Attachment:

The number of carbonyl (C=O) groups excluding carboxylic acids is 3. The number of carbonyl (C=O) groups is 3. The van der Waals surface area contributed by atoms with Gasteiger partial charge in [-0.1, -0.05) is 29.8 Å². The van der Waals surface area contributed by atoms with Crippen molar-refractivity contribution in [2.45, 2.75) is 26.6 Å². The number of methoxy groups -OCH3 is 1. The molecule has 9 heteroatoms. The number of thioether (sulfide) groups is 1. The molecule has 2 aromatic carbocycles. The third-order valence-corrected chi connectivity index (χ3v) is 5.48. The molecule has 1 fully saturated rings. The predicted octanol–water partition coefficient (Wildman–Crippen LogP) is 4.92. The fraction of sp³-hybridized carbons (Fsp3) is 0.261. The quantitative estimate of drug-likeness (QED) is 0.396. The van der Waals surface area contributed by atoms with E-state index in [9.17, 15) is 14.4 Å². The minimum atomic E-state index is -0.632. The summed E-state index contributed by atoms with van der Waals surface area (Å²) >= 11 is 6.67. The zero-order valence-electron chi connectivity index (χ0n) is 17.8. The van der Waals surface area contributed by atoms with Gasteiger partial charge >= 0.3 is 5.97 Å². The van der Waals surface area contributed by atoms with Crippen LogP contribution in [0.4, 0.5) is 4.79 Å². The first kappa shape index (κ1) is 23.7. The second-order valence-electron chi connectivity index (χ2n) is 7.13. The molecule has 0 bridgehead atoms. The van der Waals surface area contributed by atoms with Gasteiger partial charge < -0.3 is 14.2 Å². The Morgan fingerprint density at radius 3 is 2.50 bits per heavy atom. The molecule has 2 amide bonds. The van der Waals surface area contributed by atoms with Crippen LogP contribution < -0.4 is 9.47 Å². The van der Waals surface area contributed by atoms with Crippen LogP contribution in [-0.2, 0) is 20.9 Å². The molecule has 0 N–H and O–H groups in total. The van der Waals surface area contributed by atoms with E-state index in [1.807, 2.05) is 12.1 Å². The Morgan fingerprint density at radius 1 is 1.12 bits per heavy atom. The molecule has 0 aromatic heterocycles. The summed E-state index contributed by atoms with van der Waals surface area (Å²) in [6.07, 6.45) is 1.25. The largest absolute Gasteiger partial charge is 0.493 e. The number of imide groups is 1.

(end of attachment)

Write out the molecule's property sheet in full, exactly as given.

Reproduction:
The number of carbonyl (C=O) groups excluding carboxylic acids is 3. The number of carbonyl (C=O) groups is 3. The van der Waals surface area contributed by atoms with Gasteiger partial charge in [-0.1, -0.05) is 29.8 Å². The van der Waals surface area contributed by atoms with Crippen molar-refractivity contribution in [2.45, 2.75) is 26.6 Å². The number of methoxy groups -OCH3 is 1. The molecule has 9 heteroatoms. The number of thioether (sulfide) groups is 1. The molecule has 2 aromatic carbocycles. The third-order valence-corrected chi connectivity index (χ3v) is 5.48. The molecule has 1 fully saturated rings. The predicted octanol–water partition coefficient (Wildman–Crippen LogP) is 4.92. The fraction of sp³-hybridized carbons (Fsp3) is 0.261. The quantitative estimate of drug-likeness (QED) is 0.396. The van der Waals surface area contributed by atoms with E-state index in [9.17, 15) is 14.4 Å². The minimum atomic E-state index is -0.632. The summed E-state index contributed by atoms with van der Waals surface area (Å²) >= 11 is 6.67. The zero-order valence-electron chi connectivity index (χ0n) is 17.8. The van der Waals surface area contributed by atoms with Gasteiger partial charge >= 0.3 is 5.97 Å². The van der Waals surface area contributed by atoms with Crippen LogP contribution in [0.4, 0.5) is 4.79 Å². The first kappa shape index (κ1) is 23.7. The second-order valence-electron chi connectivity index (χ2n) is 7.13. The molecule has 0 bridgehead atoms. The van der Waals surface area contributed by atoms with Gasteiger partial charge < -0.3 is 14.2 Å². The Morgan fingerprint density at radius 3 is 2.50 bits per heavy atom. The molecule has 2 amide bonds. The van der Waals surface area contributed by atoms with Crippen LogP contribution < -0.4 is 9.47 Å². The van der Waals surface area contributed by atoms with Crippen LogP contribution in [-0.2, 0) is 20.9 Å². The molecule has 0 N–H and O–H groups in total. The van der Waals surface area contributed by atoms with E-state index in [1.807, 2.05) is 12.1 Å². The Morgan fingerprint density at radius 1 is 1.12 bits per heavy atom. The molecule has 0 aromatic heterocycles. The summed E-state index contributed by atoms with van der Waals surface area (Å²) in [6.07, 6.45) is 1.25. The largest absolute Gasteiger partial charge is 0.493 e. The number of imide groups is 1.